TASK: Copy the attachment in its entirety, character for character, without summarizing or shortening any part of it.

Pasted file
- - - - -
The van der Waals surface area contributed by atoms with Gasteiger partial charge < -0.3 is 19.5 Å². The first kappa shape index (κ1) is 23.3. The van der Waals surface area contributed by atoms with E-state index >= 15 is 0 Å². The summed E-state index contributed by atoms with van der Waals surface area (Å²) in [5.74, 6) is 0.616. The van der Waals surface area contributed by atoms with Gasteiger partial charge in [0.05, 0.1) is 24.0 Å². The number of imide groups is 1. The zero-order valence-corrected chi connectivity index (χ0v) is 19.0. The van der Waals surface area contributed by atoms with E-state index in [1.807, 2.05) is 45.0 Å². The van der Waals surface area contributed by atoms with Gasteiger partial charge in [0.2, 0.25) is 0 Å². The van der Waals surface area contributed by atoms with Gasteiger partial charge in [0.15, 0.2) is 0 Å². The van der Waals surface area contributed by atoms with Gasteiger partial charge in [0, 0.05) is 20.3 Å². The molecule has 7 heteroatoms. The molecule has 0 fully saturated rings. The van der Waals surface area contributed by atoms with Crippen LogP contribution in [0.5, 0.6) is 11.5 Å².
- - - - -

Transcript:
The van der Waals surface area contributed by atoms with Gasteiger partial charge < -0.3 is 19.5 Å². The first kappa shape index (κ1) is 23.3. The van der Waals surface area contributed by atoms with E-state index >= 15 is 0 Å². The summed E-state index contributed by atoms with van der Waals surface area (Å²) in [5.74, 6) is 0.616. The van der Waals surface area contributed by atoms with Gasteiger partial charge in [0.05, 0.1) is 24.0 Å². The number of imide groups is 1. The zero-order valence-corrected chi connectivity index (χ0v) is 19.0. The van der Waals surface area contributed by atoms with E-state index in [1.807, 2.05) is 45.0 Å². The van der Waals surface area contributed by atoms with Gasteiger partial charge in [0.2, 0.25) is 0 Å². The van der Waals surface area contributed by atoms with Gasteiger partial charge in [0.15, 0.2) is 0 Å². The van der Waals surface area contributed by atoms with Gasteiger partial charge in [0, 0.05) is 20.3 Å². The molecule has 7 heteroatoms. The molecule has 0 fully saturated rings. The van der Waals surface area contributed by atoms with Crippen LogP contribution in [0.5, 0.6) is 11.5 Å².